The self-study online course is for people dealing with environmental hazards and toxic substances. Although propylene glycol used in small amounts is considered safe (except to some of us who are sensitive) in large amounts, it is harmful to everyone.

The course is called Ethylene Glycol and Propylene Glycol Toxicity, and it’s available in a pdf or online. There are even quizzes! When you visit the page, there’s a green box on the left side with links to various parts of the course. You can jump right to the Propylene glycol section if you like and skip the rest, or dive in for the full Monty.

Leave a message in the comments below if you tried it and learned something new, or if you just have something to say about this as a resource.

Amber

 


**Show This to Your Doctor, Part 2

Here are links to recent studies about glycol allergy and sensitivity. Please comment  if you find links to other peer-reviewed studies about glycol allergies.

PEG Allergy/PEG Sensitivity

Polyethylene glycol as a cause of anaphylaxis
From: Allergy, Asthma & Clinical Immunology 2016, 12:67

Three cases of anaphylaxis following injection of a depot corticosteroid with evidence of IgE sensitization to macrogols rather than the active steroid
From Clinical and Translational Allergy, 2017; 7: 2

Poly(ethylene glycol) in Drug Delivery: Pros and Cons as Well as Potential Alternatives
From Angewandte Chemie, International Edition, Vol 49, Issue 36

Polyethylene Glycol: Not just a harmless excipient
From Journal of Allergy & Clinical Immunology, October 03, 2018 (Requires fee or membership to access)

Allergy to Macrogols (Polyethylene Glycol)
From Ask the Expert: American Academy of Allergy Asthma & Immunology, 3/6/2013

Anaphylaxis following a transvaginal ultrasound
From Allergy Asthma and Clinical Immunology 12(1) · December 2016

Two cases of anaphylaxis to macrogol 6000 after ingestion of drug tablets 
From Allergy: European Journal of Allergy and Clinical Immunology Volume 61, Issue 8, August 2006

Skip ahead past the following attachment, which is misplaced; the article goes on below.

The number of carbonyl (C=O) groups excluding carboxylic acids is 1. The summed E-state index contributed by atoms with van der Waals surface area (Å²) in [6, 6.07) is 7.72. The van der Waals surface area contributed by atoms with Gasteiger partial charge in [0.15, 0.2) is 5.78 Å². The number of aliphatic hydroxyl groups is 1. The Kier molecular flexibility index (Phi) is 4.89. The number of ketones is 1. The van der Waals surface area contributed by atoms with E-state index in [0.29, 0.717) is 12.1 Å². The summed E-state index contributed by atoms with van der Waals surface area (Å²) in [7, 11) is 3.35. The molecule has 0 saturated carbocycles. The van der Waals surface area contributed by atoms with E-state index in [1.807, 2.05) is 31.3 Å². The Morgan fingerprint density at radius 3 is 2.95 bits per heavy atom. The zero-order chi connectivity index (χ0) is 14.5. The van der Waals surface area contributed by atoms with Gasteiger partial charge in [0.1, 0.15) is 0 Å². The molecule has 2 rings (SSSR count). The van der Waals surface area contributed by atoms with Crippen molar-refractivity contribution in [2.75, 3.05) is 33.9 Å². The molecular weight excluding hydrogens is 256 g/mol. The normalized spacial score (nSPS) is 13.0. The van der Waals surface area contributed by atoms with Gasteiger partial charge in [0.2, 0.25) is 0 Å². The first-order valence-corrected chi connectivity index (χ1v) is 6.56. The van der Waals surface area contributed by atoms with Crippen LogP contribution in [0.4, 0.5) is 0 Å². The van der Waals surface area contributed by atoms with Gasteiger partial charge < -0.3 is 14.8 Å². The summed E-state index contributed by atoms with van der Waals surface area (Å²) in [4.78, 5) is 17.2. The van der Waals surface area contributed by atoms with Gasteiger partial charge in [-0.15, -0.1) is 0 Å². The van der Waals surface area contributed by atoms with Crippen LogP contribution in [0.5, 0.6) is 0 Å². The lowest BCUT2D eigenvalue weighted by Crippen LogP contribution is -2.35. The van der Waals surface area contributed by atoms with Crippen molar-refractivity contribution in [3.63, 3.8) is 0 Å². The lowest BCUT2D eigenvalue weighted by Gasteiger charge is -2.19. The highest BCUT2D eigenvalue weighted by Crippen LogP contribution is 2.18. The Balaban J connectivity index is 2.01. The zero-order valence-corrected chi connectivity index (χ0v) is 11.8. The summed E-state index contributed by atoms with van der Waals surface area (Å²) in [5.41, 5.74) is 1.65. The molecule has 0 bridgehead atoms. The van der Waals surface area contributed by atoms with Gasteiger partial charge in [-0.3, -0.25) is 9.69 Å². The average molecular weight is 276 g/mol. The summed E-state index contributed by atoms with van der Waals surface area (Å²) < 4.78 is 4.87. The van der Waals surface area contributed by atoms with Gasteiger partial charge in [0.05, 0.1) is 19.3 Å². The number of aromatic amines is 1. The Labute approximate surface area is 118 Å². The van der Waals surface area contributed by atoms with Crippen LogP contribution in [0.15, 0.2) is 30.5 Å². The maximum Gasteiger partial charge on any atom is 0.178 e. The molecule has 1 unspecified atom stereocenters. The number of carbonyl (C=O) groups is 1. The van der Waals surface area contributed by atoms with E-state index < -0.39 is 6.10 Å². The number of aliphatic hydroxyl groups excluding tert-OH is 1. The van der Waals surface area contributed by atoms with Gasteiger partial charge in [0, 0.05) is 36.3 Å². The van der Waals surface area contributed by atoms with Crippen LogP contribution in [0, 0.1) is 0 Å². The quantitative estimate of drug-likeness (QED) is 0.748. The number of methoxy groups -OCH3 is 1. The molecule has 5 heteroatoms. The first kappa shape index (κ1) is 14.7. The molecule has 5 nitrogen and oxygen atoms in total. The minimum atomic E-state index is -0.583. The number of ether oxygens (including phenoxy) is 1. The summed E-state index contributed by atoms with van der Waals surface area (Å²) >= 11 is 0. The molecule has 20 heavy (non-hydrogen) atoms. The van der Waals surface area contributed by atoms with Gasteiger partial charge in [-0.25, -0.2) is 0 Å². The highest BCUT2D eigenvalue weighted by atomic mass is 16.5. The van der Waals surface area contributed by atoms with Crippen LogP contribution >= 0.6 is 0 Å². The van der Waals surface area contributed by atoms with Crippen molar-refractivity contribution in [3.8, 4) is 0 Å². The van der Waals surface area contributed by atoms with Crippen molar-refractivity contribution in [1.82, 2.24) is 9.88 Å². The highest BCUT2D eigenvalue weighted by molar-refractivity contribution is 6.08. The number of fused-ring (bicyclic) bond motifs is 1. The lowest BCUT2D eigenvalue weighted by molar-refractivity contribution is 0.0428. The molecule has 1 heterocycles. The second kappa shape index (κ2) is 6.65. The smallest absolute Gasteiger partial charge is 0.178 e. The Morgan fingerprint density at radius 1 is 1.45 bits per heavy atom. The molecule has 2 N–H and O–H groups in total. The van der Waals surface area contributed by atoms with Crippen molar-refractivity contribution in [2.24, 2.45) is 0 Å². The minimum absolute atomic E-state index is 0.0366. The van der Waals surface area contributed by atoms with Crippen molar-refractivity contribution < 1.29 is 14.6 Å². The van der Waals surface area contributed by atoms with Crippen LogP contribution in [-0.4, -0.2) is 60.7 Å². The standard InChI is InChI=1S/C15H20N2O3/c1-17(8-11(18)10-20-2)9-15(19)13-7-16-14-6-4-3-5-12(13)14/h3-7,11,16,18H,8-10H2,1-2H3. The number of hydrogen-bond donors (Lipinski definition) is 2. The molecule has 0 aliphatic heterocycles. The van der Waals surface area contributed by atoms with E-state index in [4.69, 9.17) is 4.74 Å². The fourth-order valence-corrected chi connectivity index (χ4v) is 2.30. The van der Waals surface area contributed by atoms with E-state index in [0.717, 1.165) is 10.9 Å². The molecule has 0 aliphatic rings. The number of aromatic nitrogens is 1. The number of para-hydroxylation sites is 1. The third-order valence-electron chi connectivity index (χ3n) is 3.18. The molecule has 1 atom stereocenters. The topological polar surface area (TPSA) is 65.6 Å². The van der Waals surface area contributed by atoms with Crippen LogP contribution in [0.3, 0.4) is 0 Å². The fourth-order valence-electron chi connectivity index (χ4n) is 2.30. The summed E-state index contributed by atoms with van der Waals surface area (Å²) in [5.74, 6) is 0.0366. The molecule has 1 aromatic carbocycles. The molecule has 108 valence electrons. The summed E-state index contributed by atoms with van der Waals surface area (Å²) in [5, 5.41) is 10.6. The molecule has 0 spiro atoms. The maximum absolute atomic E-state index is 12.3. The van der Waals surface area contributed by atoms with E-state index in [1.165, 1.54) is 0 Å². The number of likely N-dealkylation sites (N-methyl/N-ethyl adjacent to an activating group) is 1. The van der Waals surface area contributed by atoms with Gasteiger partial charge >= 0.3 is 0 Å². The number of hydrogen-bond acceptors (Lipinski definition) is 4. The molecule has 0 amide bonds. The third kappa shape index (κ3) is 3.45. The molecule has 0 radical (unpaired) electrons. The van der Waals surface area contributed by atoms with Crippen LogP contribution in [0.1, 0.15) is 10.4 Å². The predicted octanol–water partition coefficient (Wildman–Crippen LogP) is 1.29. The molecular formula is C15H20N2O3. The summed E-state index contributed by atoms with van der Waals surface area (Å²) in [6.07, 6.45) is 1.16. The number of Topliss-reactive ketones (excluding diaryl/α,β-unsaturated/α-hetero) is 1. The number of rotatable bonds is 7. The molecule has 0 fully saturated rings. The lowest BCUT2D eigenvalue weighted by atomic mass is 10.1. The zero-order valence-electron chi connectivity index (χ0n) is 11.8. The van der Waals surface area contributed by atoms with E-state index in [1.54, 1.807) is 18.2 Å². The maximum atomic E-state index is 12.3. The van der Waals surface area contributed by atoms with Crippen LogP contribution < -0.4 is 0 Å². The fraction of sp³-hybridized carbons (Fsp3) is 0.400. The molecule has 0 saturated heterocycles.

PG Allergy/PG Sensitivity

Propylene Glycol: An Often Unrecognized Cause of Allergic Contact Dermatitis in Patients Using Topical Corticosteroids
from Skin Therapy Letter, Volume 16 Number 5, May 1, 2011

 

Links to more scholarly and peer-reviewed articles and abstracts can be found in the sidebar marked by two asterisks, or by searching for two asterisks **


We Have a Discussion Group!

After trying to set up a discussion group for us on my website and finding myself beset with spam before I could even get it going, I heard back from Health Unlocked, a host for health-related communities I’d contacted early on. I had applied to run a community for us there, but discovered we didn’t quite fit their eligibility requirements since we are not part of a non-profit organization.

After talking with me about our purpose, they came back with a invitation to put our discussion group on their platform.

I’ve been setting up the community and would love to have you come on over and start the discussion! You’ll need to join HealthUnlocked – it’s free – and then follow the “Allergic to Glycols” community. The link to it is below.

After you follow Allergic to Glycols, read the “Start Here” post, then introduce yourself under “Share Your Story.”

I’m working on linking resources from the site to the discussion group and back, and that will take me a few days, but check out the community and let me know what you think!

Cheers,
Amber

Find the discussion group here: https://healthunlocked.com/allergic-to-glycols
There is also a link on the home page in the right sidebar.